We can't all sound good on TV
Published 8:20 am Wednesday, August 29, 2007
Surely by now, if you own a computer with a connection to the Internet or have come in contact with a television in the past few days, you've seen her.
Miss Teen South Carolina gave a rambling and nearly incoherent answer to her interview question during last weekend's nationally televised Miss Teen USA pageant.
In answering why many Americans cannot find the United States on a map, 18-year-old Caitlin Upton looked into the camera and said this:
She became a nearly instant YouTube celebrity, with the clip played on millions of computers and aired on news channels from CNN to FOX to MSNBC.
Of course, she sounded stupid. But she's also just 18 years old, and she was nervous on national television.
Caitlin got a do-over of sorts on the Today show Tuesday morning. And while her answer still didn't exactly make her sound like a genius, she sounds a lot smarter than most of us would on national TV:
No matter who the target, we seem to like to make fun of others' misfortune. Caitlin's nervous and rambling answer made her an instant poster-child for the dumb blonde.
But guess what? Caitlin's no dummy. She's an honors student and talented athlete who traveled to Germany with a soccer team that placed second in a tournament involving European teams. She's been involved in a number of volunteer activities and student groups.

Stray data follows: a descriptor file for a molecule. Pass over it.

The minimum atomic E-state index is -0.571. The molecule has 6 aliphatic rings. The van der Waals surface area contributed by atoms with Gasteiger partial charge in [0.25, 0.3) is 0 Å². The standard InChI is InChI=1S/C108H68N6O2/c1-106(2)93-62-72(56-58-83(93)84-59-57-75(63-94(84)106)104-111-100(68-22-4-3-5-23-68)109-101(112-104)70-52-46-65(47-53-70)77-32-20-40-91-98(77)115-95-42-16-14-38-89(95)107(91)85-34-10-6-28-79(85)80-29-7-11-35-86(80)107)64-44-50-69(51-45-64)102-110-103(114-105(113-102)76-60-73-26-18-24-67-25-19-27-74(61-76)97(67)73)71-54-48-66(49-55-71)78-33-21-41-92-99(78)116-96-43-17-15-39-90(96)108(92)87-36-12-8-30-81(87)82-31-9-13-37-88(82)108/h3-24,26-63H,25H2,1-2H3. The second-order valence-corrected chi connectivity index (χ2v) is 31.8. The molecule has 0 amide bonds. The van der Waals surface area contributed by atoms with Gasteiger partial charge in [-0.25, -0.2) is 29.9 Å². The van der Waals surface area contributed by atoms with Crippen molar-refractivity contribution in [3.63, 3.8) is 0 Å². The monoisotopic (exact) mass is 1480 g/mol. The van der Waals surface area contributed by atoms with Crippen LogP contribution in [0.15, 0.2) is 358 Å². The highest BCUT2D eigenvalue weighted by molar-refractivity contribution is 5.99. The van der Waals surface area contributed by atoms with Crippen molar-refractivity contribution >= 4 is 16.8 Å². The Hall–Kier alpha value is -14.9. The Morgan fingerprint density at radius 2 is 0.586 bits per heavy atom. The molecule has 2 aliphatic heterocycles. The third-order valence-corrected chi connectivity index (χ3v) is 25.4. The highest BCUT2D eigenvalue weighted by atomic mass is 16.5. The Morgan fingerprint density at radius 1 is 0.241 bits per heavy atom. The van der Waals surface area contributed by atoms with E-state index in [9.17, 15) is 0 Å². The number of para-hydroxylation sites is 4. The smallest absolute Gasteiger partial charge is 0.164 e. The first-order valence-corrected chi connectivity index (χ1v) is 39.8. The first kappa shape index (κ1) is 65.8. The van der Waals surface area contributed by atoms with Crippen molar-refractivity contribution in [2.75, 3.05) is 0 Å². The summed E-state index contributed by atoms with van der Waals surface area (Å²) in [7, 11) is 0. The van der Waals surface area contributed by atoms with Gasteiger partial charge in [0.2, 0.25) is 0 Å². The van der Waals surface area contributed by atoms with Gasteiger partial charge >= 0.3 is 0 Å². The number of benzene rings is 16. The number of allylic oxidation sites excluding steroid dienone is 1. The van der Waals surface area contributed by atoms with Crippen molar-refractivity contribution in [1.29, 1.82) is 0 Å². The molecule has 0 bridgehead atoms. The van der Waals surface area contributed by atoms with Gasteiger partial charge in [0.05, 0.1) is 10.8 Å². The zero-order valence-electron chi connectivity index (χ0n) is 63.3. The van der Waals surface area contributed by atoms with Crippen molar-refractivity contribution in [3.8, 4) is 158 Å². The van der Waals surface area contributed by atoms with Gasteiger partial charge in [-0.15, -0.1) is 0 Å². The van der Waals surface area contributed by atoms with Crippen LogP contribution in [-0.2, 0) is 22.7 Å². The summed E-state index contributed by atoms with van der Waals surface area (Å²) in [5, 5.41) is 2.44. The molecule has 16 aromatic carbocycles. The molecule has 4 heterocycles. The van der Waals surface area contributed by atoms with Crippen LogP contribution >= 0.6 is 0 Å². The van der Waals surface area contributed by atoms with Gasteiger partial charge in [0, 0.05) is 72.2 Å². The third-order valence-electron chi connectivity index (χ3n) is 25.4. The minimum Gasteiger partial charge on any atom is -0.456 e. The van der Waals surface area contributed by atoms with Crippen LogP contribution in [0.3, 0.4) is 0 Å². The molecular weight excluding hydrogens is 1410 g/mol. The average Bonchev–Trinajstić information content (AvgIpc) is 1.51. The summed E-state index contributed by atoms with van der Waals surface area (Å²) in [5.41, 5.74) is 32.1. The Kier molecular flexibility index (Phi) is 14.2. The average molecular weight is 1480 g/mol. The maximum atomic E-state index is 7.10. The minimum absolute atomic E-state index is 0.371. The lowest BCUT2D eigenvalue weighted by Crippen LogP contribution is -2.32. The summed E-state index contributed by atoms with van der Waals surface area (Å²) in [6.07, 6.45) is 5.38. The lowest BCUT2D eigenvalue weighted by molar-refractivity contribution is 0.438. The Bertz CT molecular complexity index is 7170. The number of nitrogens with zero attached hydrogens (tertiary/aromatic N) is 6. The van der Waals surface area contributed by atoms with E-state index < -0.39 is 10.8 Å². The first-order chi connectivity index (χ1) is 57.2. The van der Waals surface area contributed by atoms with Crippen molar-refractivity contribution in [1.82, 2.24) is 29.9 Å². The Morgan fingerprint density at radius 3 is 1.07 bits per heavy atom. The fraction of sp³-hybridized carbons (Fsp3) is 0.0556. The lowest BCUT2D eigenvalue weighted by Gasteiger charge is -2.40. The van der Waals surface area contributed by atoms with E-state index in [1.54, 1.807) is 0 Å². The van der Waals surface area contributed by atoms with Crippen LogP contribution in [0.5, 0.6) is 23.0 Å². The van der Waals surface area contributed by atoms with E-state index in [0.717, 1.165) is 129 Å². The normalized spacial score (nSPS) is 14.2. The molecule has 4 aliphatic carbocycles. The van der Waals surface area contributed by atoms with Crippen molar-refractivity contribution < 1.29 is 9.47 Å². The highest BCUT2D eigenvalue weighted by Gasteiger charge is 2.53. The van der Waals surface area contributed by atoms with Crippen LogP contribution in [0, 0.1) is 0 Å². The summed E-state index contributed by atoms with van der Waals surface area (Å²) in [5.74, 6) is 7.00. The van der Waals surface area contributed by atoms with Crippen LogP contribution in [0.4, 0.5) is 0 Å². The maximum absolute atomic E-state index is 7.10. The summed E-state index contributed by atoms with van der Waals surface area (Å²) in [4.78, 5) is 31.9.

Compare her to any number of her so-called role models these days - the pop princesses and socialites who land on the covers of magazines and get talked about on news programs because they got their second and third DUIs and have been admitted to rehab for the millionth time.
The teen and twenty-something brats whose tales of woe populate the tabloids are the same people inspiring most young people today to say they want to be famous. Not talented, just famous. And they don't care why.
Maybe Caitlyn Upton took part in the Miss Teen pageant because she just wanted to be famous, too. Maybe she wanted some scholarship money. Maybe she just thought it would be fun.
Whatever the case, she's been pretty good-natured about her newfound fame. And I doubt we'll see her in court or in rehab anytime soon.
So lay off the poor girl. We've had our fun; now let's let her live her life.
Kerry Whipple Bean is publisher of The Brewton Standard. She can be reached at 251-867-4876 or by e-mail at email@example.com.